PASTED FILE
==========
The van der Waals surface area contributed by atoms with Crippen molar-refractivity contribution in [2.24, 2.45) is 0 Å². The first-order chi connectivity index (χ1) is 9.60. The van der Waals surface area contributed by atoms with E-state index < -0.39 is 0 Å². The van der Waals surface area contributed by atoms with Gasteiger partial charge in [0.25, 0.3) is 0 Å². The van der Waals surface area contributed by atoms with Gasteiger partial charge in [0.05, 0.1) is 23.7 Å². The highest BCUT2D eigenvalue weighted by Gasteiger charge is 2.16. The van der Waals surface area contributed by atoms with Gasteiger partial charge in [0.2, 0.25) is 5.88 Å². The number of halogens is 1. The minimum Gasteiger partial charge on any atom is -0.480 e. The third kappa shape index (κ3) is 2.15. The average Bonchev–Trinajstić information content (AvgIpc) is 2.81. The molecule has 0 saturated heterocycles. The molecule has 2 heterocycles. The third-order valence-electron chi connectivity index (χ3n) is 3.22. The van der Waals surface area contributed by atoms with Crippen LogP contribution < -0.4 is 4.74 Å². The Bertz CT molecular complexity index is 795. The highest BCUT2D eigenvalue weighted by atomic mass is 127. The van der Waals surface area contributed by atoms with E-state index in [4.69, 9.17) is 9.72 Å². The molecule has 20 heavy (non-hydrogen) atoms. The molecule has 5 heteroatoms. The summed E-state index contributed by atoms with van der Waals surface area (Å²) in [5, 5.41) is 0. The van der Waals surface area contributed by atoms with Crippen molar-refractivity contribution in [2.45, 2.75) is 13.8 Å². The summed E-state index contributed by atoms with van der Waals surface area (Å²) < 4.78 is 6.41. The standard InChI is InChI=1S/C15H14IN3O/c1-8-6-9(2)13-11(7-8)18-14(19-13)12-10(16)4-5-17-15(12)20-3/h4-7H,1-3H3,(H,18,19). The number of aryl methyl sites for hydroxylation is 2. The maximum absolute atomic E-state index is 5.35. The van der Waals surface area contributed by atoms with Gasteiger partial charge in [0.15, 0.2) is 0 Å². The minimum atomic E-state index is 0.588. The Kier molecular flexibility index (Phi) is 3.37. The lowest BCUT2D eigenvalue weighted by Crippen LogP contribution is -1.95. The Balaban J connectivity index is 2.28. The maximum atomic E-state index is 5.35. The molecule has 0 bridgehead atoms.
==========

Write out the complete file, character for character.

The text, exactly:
The van der Waals surface area contributed by atoms with Crippen molar-refractivity contribution in [2.24, 2.45) is 0 Å². The first-order chi connectivity index (χ1) is 9.60. The van der Waals surface area contributed by atoms with E-state index < -0.39 is 0 Å². The van der Waals surface area contributed by atoms with Gasteiger partial charge in [0.25, 0.3) is 0 Å². The van der Waals surface area contributed by atoms with Gasteiger partial charge in [0.05, 0.1) is 23.7 Å². The highest BCUT2D eigenvalue weighted by Gasteiger charge is 2.16. The van der Waals surface area contributed by atoms with Gasteiger partial charge in [0.2, 0.25) is 5.88 Å². The number of halogens is 1. The minimum Gasteiger partial charge on any atom is -0.480 e. The third kappa shape index (κ3) is 2.15. The average Bonchev–Trinajstić information content (AvgIpc) is 2.81. The molecule has 0 saturated heterocycles. The molecule has 2 heterocycles. The third-order valence-electron chi connectivity index (χ3n) is 3.22. The van der Waals surface area contributed by atoms with Crippen LogP contribution < -0.4 is 4.74 Å². The Bertz CT molecular complexity index is 795. The highest BCUT2D eigenvalue weighted by atomic mass is 127. The van der Waals surface area contributed by atoms with E-state index in [4.69, 9.17) is 9.72 Å². The molecule has 20 heavy (non-hydrogen) atoms. The molecule has 5 heteroatoms. The summed E-state index contributed by atoms with van der Waals surface area (Å²) in [5, 5.41) is 0. The van der Waals surface area contributed by atoms with Crippen molar-refractivity contribution in [2.45, 2.75) is 13.8 Å². The summed E-state index contributed by atoms with van der Waals surface area (Å²) < 4.78 is 6.41. The standard InChI is InChI=1S/C15H14IN3O/c1-8-6-9(2)13-11(7-8)18-14(19-13)12-10(16)4-5-17-15(12)20-3/h4-7H,1-3H3,(H,18,19). The number of aryl methyl sites for hydroxylation is 2. The maximum absolute atomic E-state index is 5.35. The van der Waals surface area contributed by atoms with Gasteiger partial charge in [0.15, 0.2) is 0 Å². The minimum atomic E-state index is 0.588. The Kier molecular flexibility index (Phi) is 3.37. The lowest BCUT2D eigenvalue weighted by Crippen LogP contribution is -1.95. The Balaban J connectivity index is 2.28. The maximum atomic E-state index is 5.35. The molecule has 0 bridgehead atoms.